One man sent a check to the government for back taxes with a note attached that said: “I felt so guilty for cheating on my taxes that I had to send you this check.  If I don’t feel any better, I’ll send you the rest.”  
 As Catholic Christians, we are blessed with a very clear, concrete way to repent, as often as we need to. In the sacrament of reconciliation, when we live it from the heart, we climb back into the arms of our heavenly Father, hiding nothing, freely admitting our need for him. Confession opens our souls wide to Christ's grace. It gives him room to work in our lives. In confession Jesus purifies our hearts, heals our wounds, and enlightens our minds.
Confession gives us the assurance of God's forgiveness and grace that we need. He wants us to hear his words of forgiveness and encouragement not just in our imagination, but with our ears. We had the reading the parable of the prodigal son for yesterday’s reading for Mass. At the end of the reading the Father tells every one: let’s celebrate this coming back of my son. We need to celebrate the forgiveness of God in our life. We are not to keep it quiet to ourselves.We have our Parish reconciliation service this Tuesday at 7.00 pm. We will have 7 priests hearing confessions so that we won’t have to wait long. It is our celebrating together.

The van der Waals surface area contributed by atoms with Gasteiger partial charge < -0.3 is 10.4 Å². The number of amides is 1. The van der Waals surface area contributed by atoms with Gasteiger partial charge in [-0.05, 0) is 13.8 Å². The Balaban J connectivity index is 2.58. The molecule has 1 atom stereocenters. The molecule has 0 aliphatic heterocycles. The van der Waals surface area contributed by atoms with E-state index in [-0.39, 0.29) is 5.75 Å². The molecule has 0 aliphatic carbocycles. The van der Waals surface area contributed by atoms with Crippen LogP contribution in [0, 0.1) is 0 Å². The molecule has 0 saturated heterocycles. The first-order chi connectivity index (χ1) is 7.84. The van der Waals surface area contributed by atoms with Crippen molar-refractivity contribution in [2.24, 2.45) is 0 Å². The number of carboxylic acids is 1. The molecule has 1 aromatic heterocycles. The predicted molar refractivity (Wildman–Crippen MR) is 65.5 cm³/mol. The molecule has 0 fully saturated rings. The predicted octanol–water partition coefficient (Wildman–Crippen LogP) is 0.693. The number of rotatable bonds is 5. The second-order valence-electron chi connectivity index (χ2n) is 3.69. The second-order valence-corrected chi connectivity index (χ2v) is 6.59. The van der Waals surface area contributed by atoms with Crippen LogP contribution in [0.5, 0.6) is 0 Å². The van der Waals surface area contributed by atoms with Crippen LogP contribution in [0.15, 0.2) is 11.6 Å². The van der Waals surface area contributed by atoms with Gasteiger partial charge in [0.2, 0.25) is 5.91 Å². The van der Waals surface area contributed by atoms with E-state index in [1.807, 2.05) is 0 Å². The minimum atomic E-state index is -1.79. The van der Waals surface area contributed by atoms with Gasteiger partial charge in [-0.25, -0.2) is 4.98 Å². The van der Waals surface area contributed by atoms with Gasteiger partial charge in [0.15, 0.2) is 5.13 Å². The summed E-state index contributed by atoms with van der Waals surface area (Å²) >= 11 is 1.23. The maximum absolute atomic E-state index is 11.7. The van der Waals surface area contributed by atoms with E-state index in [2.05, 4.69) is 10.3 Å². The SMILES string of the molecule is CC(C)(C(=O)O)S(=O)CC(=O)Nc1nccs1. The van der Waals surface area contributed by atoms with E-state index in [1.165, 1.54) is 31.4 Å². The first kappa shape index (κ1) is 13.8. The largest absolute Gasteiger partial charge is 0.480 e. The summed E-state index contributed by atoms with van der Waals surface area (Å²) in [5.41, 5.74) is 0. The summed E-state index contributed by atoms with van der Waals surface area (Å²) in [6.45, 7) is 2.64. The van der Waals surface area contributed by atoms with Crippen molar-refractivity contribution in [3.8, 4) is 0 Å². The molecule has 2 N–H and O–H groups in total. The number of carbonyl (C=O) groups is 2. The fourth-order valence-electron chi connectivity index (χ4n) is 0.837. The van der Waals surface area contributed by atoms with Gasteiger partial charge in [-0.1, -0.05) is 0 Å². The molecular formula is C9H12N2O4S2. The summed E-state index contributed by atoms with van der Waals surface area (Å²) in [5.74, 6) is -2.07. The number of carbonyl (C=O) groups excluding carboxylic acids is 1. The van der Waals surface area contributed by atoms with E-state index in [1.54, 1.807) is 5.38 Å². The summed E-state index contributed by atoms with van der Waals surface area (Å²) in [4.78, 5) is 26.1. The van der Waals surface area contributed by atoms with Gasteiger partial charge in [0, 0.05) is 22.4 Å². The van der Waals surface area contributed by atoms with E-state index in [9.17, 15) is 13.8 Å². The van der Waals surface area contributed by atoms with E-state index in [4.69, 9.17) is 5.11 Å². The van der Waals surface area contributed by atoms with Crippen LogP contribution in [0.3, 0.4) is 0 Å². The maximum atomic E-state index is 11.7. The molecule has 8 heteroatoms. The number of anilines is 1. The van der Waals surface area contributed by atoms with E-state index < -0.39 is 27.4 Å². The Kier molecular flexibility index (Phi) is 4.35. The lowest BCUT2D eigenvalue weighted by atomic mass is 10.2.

One of the ways the Church encourages us to give repentance its proper place in our life is by making an examination of conscience every night before we go to sleep. Christians have had this habit for centuries. It's a way to make sure that we never let a sin or a habit of selfishness take root in our hearts and obstruct God's plan for our life. A nightly conscience exam is like brushing your teeth. It doesn't take much time, but if you do it every day, it makes a big difference in your health (and in your breath).

Lent is an ideal time "to dig around and manure" the tree of our life so that it may bring forth fruits of repentance, reconciliation, forgiveness and deepened sensitivity to the feelings of others.  We need to make the best use of the "second chance" God gives us.  Our merciful Father always gives us a second chance.  During Lent, we, too, are given another chance to repent and return to our heavenly Father’s love. During this mass, let's ask God to help us give repentance its proper place, so that  he can do wonderful things in us.